03 October 2010

Milton in India: Poetry and Tradition

I'm taking a break from watching the Commonwealth Games opening ceremony—I can report that sports commentary is inane even with an Indian accent. Perhaps "watching" isn't the right word because the news channel NDTV was only allowed to show clips of less than thirty seconds and on a seven minute delay. There's nothing else to do because almost every business in Delhi was shut so I had a meditative day at home.

One thing I thought about was the reason I came to study India in the first place: Living tradition. When I first visited Delhi six years ago, I had a kind of conversion and realised that my degree in Classics was not my preferred way of studying literature because Indians on the whole had a much better sense of the continuity of their culture than Westerners. When we study Classics in the West, we have a tendency to forget about the most interesting aspect of the texts we study, namely their two millennia-long influence on our culture. As I read it, the rapid decline of cultural literacy in the West after the First World War made Classics departments circle the waggons around the study of antiquity and insist that anything else is Comparative Literature. We only study Greece and Rome, 400 BC to 200 AD, but you can study anything you want.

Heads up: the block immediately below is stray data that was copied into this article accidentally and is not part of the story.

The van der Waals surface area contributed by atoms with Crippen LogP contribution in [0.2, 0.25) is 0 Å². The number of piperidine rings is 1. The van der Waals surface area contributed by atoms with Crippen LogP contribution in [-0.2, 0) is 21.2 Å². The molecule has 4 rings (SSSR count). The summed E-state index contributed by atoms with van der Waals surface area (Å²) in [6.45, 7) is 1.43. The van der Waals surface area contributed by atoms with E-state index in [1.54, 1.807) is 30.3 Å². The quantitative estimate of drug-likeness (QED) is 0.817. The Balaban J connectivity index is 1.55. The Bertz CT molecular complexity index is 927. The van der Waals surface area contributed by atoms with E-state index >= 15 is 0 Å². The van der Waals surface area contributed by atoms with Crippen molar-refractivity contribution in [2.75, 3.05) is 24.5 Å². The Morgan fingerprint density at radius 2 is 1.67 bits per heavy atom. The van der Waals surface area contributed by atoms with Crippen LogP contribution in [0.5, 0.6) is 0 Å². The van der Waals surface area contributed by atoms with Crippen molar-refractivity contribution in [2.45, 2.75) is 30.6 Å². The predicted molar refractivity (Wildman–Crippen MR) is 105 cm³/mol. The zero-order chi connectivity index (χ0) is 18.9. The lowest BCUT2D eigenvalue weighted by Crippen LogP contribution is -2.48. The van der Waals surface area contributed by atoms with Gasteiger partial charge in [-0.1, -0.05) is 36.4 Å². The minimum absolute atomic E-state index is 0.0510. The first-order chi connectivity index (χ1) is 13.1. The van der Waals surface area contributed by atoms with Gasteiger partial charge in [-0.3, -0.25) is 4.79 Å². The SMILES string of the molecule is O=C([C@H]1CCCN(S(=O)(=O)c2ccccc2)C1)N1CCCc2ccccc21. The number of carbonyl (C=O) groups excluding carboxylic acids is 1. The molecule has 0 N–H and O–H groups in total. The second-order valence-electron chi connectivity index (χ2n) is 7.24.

It's an Orientalist trope, of course, that the East is ancient and unchanging, except to crumble picturesquely. Nonetheless my unscientific polling has found that there's some truth to it because Indians are generally plugged into their cultural history. For example, a common expression here, if you talk too much, is that you're telling a Mahabharata—the name of one of the Sanskrit epics (it's as long as the Odyssey and the Iliad put together times ten). No one in the West says that anyone is as clever as Odysseus, patient as Penelope or confusing as Tiresias. Many people in India can also recite poetry from the Islamic classical tradition (the lyric known as ghazal), and do so spontaneously. (Though one question is how much of the cultural continuity is real and how much of it is colonial-period re-imagination of the past. In a sense, it doesn't matter as long as people perceive it to be a tradition.)

That's where John Milton comes into this. Last week I read some of his earliest published works—and embarrassingly for all aspiring poets today he probably wrote better poetry at age 16 in Latin than anything I am likely ever to produce in my life in English—and found myself, a former Classics major at two of the best universities in the US and England, completely dependent on the footnotes. There were dozens of references to myths that I had either never read or had forgotten about. Milton and his readers were so immersed in classical mythology that he was able to conjure it up characters and motifs with just a slight hint.